An imprisoned felon’s surprising showing in West Virginia’s Tuesday primary has officials reviewing the rules governing how candidates get their names on the ballot. Keith Judd received more than 72,400 votes against President Barack Obama, around 41 percent of the total, providing stark evidence of the incumbent Democrat’s unpopularity in the state. Judd has run for president since at least 1996, frequently petitioning to get on the ballot in West Virginia and other states. But since 1999, he’s pursued his candidacies from federal prison: he’s serving a 17-year sentence for making threats, and is currently held at the Texarkana Federal Correctional Institute in Texas. Senate Judiciary Chairman Corey Palumbo sees this topic as ripe for legislative review during the monthly interim study meetings that begin next week.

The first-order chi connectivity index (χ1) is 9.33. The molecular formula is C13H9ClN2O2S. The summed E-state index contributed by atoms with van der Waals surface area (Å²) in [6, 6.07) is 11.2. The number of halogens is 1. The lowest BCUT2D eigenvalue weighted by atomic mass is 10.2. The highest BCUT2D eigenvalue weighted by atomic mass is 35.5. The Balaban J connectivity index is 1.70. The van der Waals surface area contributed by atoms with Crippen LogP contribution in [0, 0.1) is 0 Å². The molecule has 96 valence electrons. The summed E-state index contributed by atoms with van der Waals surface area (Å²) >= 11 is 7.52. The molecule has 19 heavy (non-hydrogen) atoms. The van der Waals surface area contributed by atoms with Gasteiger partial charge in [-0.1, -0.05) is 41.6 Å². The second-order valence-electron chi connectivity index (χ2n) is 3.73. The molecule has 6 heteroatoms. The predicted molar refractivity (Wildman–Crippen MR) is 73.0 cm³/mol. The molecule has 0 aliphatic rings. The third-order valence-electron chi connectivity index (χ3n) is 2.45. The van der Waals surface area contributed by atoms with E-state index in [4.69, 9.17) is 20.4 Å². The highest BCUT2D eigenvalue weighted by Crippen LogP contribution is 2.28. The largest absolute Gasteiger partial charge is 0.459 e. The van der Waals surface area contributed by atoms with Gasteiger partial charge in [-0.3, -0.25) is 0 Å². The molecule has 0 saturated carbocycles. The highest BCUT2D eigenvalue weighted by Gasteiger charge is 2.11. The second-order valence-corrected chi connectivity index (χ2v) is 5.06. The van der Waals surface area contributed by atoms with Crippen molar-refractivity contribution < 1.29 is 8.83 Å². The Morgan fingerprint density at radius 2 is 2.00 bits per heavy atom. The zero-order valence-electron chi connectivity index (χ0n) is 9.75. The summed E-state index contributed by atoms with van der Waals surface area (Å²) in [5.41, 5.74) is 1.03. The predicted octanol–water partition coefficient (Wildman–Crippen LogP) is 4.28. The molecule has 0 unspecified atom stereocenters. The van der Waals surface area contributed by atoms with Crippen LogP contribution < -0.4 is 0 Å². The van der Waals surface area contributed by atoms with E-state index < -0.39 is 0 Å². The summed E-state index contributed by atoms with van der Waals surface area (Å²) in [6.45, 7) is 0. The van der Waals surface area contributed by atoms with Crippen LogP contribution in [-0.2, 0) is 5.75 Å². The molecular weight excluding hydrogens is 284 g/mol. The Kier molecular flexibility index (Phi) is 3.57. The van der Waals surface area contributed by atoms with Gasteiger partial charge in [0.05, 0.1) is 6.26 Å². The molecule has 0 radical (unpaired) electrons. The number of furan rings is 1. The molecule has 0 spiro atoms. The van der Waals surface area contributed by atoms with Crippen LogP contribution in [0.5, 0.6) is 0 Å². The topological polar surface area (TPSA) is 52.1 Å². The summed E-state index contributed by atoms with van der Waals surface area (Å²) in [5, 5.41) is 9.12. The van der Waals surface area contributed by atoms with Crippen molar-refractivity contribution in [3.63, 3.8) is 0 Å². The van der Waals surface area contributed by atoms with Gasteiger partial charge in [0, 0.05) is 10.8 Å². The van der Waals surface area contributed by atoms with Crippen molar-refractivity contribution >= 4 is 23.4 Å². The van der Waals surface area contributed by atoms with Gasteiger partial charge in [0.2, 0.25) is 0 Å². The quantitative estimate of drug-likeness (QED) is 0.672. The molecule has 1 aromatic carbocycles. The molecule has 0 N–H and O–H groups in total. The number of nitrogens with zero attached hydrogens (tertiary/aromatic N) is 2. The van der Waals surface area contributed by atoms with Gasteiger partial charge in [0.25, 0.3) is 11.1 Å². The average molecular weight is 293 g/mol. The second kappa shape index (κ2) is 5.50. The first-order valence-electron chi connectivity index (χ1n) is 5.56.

“I’m not sure what exactly we can do,” the Kanawha County Democrat said Thursday. “I think we should certainly take the time and the effort to try to prevent that from happening in the future.” Judd is not the first imprisoned felon to seek the presidency. Eugene Debbs, a socialist leader and labor activist, waged his final campaign for the White House while behind bars in 1920. More recently, fringe politician and perennial candidate Lyndon LaRouche ran for president in 1992 while serving a 15-year sentence for mail fraud and tax conspiracy. LaRouche appeared on several state primary ballots that year including West Virginia’s, where he received 3,141 votes.